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Helmets help but are not enough

Helmets help but are not enough

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As an avid bicyclist and an attorney who regularly works with clients who suffer traumatic brain injuries, I support Sen. Carol Liu’s vision that all cyclists wear helmets as a matter of safety.

Recently, Sen. Liu introduced SB 192, which would mandate that all cyclists wear helmets as well as wear reflective clothing at night. Not only is this legislation personal (her nephew was killed by a drunk driver while he was riding) but she’s also able to back up her vision with statistics showing the need for helmets. During her introduction of this bill, she cited a 2012 report by the National Conference of State Legislatures that said 91 percent of bicyclists killed in 2009 reportedly were not wearing helmets.

Helmets might not have saved each of the bicyclists who were killed, but had they all been wearing helmets, we can bet those numbers would have been reduced significantly. In fact, the Centers of Disease Control and Prevention highlight that bicycle helmets are a successful way to reduce injuries and fatalities.

By wearing helmets and reflective clothing, cyclists not only protect themselves but also increase their visibility on the roads. For most cyclists like me, a helmet is standard protocol when heading out on a ride. After all, it makes sense. I support any legislation that helps save a life, reduces risk of injury and related healthcare costs. However, I think more needs to be considered when talking about overall bicycle safety. Requiring an adult cyclist to wear a helmet is great, but helmets alone are not going to solve safety issues with cyclists.

Since 2009, there has been a steady decline in motor vehicle deaths. Unfortunately, the opposite is true when it comes to bicyclist fatalities. According to the Department of Transportation, in 2012, more than 700 bicyclists throughout the United States were killed in crashes with a motor vehicle. Almost half of all bicycle deaths happened in California alone.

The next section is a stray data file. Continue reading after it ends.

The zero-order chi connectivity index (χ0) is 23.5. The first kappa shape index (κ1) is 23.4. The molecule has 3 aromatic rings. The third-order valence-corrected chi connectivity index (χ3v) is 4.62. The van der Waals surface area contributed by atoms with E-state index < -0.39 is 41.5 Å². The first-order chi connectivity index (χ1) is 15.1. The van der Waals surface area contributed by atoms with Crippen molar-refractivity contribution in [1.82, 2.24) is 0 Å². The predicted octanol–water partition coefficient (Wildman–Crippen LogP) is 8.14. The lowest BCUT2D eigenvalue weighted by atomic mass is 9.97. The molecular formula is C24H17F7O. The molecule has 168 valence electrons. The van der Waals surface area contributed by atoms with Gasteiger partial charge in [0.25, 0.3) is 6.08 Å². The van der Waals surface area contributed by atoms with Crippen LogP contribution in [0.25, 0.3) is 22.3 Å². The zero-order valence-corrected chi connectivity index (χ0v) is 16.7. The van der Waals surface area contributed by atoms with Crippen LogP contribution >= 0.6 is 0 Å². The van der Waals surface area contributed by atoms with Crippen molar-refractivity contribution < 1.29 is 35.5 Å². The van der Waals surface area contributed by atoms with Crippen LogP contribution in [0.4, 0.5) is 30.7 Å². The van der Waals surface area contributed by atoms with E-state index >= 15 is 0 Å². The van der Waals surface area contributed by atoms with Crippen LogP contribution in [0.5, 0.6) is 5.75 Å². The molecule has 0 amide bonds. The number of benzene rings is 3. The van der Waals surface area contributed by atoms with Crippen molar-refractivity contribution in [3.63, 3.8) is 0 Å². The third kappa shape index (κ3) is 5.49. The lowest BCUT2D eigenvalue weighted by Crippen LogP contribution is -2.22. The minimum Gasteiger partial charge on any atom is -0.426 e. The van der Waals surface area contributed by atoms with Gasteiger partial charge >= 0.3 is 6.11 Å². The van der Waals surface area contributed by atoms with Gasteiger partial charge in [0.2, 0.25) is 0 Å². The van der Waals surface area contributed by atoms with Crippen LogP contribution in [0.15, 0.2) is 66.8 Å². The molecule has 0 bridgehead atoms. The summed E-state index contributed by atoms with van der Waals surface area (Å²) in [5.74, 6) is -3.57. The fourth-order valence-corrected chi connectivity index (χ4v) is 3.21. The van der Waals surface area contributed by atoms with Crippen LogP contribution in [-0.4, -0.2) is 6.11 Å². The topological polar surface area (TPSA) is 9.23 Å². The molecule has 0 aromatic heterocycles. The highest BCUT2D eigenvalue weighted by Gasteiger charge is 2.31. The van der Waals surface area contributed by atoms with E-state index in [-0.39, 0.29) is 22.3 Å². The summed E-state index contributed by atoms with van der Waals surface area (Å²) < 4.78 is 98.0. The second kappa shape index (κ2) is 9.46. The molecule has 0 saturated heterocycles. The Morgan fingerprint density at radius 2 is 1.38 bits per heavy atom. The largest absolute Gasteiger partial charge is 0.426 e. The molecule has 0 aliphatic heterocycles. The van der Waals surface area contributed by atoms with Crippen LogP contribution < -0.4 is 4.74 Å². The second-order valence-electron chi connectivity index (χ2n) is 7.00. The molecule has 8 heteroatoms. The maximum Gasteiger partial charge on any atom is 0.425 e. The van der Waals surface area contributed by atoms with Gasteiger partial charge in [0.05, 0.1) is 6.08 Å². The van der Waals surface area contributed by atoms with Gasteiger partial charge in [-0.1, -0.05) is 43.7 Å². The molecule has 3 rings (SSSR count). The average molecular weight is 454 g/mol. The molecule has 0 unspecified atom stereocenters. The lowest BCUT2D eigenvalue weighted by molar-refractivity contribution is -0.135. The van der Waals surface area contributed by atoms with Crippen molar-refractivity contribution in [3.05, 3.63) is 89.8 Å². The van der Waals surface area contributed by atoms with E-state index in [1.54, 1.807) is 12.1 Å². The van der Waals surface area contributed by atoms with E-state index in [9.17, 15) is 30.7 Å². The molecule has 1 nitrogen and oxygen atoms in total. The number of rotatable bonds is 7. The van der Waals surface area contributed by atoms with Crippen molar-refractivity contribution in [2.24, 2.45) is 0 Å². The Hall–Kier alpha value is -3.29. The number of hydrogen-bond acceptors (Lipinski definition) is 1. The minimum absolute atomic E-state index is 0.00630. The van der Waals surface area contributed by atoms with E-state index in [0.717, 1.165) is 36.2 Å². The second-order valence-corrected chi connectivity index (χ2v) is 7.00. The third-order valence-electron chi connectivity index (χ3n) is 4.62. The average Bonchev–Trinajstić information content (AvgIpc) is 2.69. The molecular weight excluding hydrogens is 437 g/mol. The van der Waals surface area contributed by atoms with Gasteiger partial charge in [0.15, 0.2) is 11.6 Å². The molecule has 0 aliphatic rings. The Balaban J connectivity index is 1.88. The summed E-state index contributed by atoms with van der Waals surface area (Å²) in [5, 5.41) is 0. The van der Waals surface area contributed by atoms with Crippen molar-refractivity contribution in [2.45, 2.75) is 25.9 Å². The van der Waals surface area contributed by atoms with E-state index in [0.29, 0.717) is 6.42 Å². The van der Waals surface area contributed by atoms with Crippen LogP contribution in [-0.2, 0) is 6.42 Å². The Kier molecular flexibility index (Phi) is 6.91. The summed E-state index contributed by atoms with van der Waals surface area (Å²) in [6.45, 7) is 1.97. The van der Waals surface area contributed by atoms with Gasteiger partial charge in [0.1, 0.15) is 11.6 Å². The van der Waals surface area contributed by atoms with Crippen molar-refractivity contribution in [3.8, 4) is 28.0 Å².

Additionally, it is estimated that more than 500,000 emergency room visits were due to bicycle-related injuries, which has resulted in billions upon billions of dollars in lifetime medical costs. As cycling increases in popularity among the general public –- whether for fitness, to commute to work or to reduce our carbon footprint — a little effort and common sense on everyone’s part could make a big impact on reducing these alarming statistics.

So what can we do to increase safety?

First, we all need to use some common sense. For cyclists? Wear a helmet and make sure it fits. I’ve seen many riders wearing helmets that are so ill-fitting that they wouldn’t make a difference in a fall. Wear reflective clothing. Use lights on your bike at night when riding. Be aware of what’s happening around you. Obey the traffic laws, and lastly, don’t wear headphones.

For drivers? Put down your cellphone. Stop texting. Watch the roads. Realize that your two-ton car traveling at high speed has the potential to be a deadly weapon. Remember the 3-foot rule. Slow down and share the road.

For the state? California has already taken some steps, including the signing of legislation in 2013 that requires drivers to give bicyclists three feet of clearance when passing. But more can be done. I have no doubt that a new law requiring cyclists to wear a helmet might help reduce injuries or death, but as our streets become more crowded with cyclists, the state needs to enforce laws already in place while considering new measures such as wider bike lanes that will more easily separate bicyclists and motorists.

There’s no way we’ll ever eradicate all bicyclist deaths in this state, but if cyclists, motorists and state leaders all work together, the roads will be safer for everyone.

Every day in my practice, I’m reminded of the devastation a bike accident can cause, whether it’s a death, a broken bone or a traumatic brain injury. I applaud the actions of Sen. Liu for doing something to increase the safety of cycling in California. Yet every time I put my helmet on to ride to work, I realize it’s going to take a lot of effort from all of us combined with a little common sense to make a real difference.

Ratinoff is an avid cyclist and a founding partner at personal injury law firm Kershaw, Cutter & Ratinoff, LLP, with offices in Sacramento and Napa Valley.


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